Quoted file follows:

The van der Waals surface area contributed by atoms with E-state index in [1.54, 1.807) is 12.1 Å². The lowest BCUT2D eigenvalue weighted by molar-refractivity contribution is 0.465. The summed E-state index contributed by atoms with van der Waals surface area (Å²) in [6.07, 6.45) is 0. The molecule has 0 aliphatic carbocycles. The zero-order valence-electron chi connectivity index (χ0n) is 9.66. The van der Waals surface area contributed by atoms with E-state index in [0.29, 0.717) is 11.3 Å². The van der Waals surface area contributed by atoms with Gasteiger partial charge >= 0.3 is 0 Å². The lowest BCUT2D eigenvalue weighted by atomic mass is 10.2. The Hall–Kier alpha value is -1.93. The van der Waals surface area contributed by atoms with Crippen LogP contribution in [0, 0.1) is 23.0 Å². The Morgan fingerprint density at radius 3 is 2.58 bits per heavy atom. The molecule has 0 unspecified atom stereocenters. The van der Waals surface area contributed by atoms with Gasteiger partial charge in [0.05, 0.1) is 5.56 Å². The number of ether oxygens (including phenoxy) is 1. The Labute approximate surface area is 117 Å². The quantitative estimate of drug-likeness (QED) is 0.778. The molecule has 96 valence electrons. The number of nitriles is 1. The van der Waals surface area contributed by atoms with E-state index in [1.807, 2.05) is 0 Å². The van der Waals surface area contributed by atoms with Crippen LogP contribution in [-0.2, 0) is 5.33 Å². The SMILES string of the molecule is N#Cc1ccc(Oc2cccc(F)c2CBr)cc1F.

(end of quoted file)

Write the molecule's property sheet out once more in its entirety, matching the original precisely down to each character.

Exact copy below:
The van der Waals surface area contributed by atoms with E-state index in [1.54, 1.807) is 12.1 Å². The lowest BCUT2D eigenvalue weighted by molar-refractivity contribution is 0.465. The summed E-state index contributed by atoms with van der Waals surface area (Å²) in [6.07, 6.45) is 0. The molecule has 0 aliphatic carbocycles. The zero-order valence-electron chi connectivity index (χ0n) is 9.66. The van der Waals surface area contributed by atoms with E-state index in [0.29, 0.717) is 11.3 Å². The van der Waals surface area contributed by atoms with Gasteiger partial charge >= 0.3 is 0 Å². The lowest BCUT2D eigenvalue weighted by atomic mass is 10.2. The Hall–Kier alpha value is -1.93. The van der Waals surface area contributed by atoms with Crippen LogP contribution in [0, 0.1) is 23.0 Å². The Morgan fingerprint density at radius 3 is 2.58 bits per heavy atom. The molecule has 0 unspecified atom stereocenters. The van der Waals surface area contributed by atoms with Gasteiger partial charge in [0.05, 0.1) is 5.56 Å². The number of ether oxygens (including phenoxy) is 1. The Labute approximate surface area is 117 Å². The quantitative estimate of drug-likeness (QED) is 0.778. The molecule has 96 valence electrons. The number of nitriles is 1. The van der Waals surface area contributed by atoms with E-state index in [1.807, 2.05) is 0 Å². The van der Waals surface area contributed by atoms with Crippen LogP contribution in [-0.2, 0) is 5.33 Å². The SMILES string of the molecule is N#Cc1ccc(Oc2cccc(F)c2CBr)cc1F.